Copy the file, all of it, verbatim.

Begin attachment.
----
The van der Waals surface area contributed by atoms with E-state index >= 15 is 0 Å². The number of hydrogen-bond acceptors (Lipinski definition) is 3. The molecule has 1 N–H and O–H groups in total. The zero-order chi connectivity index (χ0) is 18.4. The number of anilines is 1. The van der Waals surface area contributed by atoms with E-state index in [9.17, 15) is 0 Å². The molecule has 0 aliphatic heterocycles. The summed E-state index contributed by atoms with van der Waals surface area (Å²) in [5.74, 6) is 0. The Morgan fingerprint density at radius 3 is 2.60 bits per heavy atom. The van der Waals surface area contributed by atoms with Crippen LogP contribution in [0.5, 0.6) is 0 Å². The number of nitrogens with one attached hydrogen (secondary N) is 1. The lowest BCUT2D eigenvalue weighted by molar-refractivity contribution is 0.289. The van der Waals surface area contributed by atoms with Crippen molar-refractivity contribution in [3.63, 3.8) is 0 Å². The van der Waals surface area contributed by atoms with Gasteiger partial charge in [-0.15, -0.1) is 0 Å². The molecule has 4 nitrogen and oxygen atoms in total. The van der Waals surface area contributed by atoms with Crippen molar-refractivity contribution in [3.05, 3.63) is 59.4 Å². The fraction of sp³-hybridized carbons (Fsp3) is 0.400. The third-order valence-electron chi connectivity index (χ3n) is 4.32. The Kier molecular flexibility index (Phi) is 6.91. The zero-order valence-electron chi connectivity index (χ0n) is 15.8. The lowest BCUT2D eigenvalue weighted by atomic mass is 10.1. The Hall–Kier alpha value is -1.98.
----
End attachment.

The van der Waals surface area contributed by atoms with E-state index >= 15 is 0 Å². The number of hydrogen-bond acceptors (Lipinski definition) is 3. The molecule has 1 N–H and O–H groups in total. The zero-order chi connectivity index (χ0) is 18.4. The number of anilines is 1. The van der Waals surface area contributed by atoms with E-state index in [9.17, 15) is 0 Å². The molecule has 0 aliphatic heterocycles. The summed E-state index contributed by atoms with van der Waals surface area (Å²) in [5.74, 6) is 0. The Morgan fingerprint density at radius 3 is 2.60 bits per heavy atom. The van der Waals surface area contributed by atoms with Crippen LogP contribution in [0.5, 0.6) is 0 Å². The number of nitrogens with one attached hydrogen (secondary N) is 1. The lowest BCUT2D eigenvalue weighted by molar-refractivity contribution is 0.289. The van der Waals surface area contributed by atoms with Crippen molar-refractivity contribution in [3.63, 3.8) is 0 Å². The van der Waals surface area contributed by atoms with Gasteiger partial charge in [-0.15, -0.1) is 0 Å². The molecule has 4 nitrogen and oxygen atoms in total. The van der Waals surface area contributed by atoms with Crippen molar-refractivity contribution in [3.05, 3.63) is 59.4 Å². The fraction of sp³-hybridized carbons (Fsp3) is 0.400. The third-order valence-electron chi connectivity index (χ3n) is 4.32. The Kier molecular flexibility index (Phi) is 6.91. The zero-order valence-electron chi connectivity index (χ0n) is 15.8. The lowest BCUT2D eigenvalue weighted by atomic mass is 10.1. The Hall–Kier alpha value is -1.98.